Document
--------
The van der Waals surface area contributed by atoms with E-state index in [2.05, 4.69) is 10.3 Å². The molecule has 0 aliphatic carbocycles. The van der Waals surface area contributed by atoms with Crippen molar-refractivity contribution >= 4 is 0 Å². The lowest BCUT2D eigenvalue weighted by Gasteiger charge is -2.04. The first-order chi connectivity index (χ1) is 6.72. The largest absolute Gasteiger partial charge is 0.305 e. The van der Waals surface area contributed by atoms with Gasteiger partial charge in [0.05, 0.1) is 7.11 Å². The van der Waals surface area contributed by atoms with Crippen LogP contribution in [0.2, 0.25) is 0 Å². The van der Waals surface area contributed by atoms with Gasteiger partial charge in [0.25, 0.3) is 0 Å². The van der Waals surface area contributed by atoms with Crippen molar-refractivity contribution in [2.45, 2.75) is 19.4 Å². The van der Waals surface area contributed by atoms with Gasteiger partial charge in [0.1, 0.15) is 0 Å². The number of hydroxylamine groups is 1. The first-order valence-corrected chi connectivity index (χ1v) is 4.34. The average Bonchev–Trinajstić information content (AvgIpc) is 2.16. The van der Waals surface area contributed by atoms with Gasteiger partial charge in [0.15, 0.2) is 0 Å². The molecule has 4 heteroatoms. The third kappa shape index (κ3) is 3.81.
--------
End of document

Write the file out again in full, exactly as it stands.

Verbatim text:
The van der Waals surface area contributed by atoms with E-state index in [2.05, 4.69) is 10.3 Å². The molecule has 0 aliphatic carbocycles. The van der Waals surface area contributed by atoms with Crippen molar-refractivity contribution >= 4 is 0 Å². The lowest BCUT2D eigenvalue weighted by Gasteiger charge is -2.04. The first-order chi connectivity index (χ1) is 6.72. The largest absolute Gasteiger partial charge is 0.305 e. The van der Waals surface area contributed by atoms with Gasteiger partial charge in [0.05, 0.1) is 7.11 Å². The van der Waals surface area contributed by atoms with Crippen LogP contribution in [0.2, 0.25) is 0 Å². The van der Waals surface area contributed by atoms with Gasteiger partial charge in [0.25, 0.3) is 0 Å². The van der Waals surface area contributed by atoms with Crippen molar-refractivity contribution in [2.45, 2.75) is 19.4 Å². The van der Waals surface area contributed by atoms with Gasteiger partial charge in [0.1, 0.15) is 0 Å². The number of hydroxylamine groups is 1. The first-order valence-corrected chi connectivity index (χ1v) is 4.34. The average Bonchev–Trinajstić information content (AvgIpc) is 2.16. The van der Waals surface area contributed by atoms with Gasteiger partial charge in [0.15, 0.2) is 0 Å². The molecule has 4 heteroatoms. The third kappa shape index (κ3) is 3.81.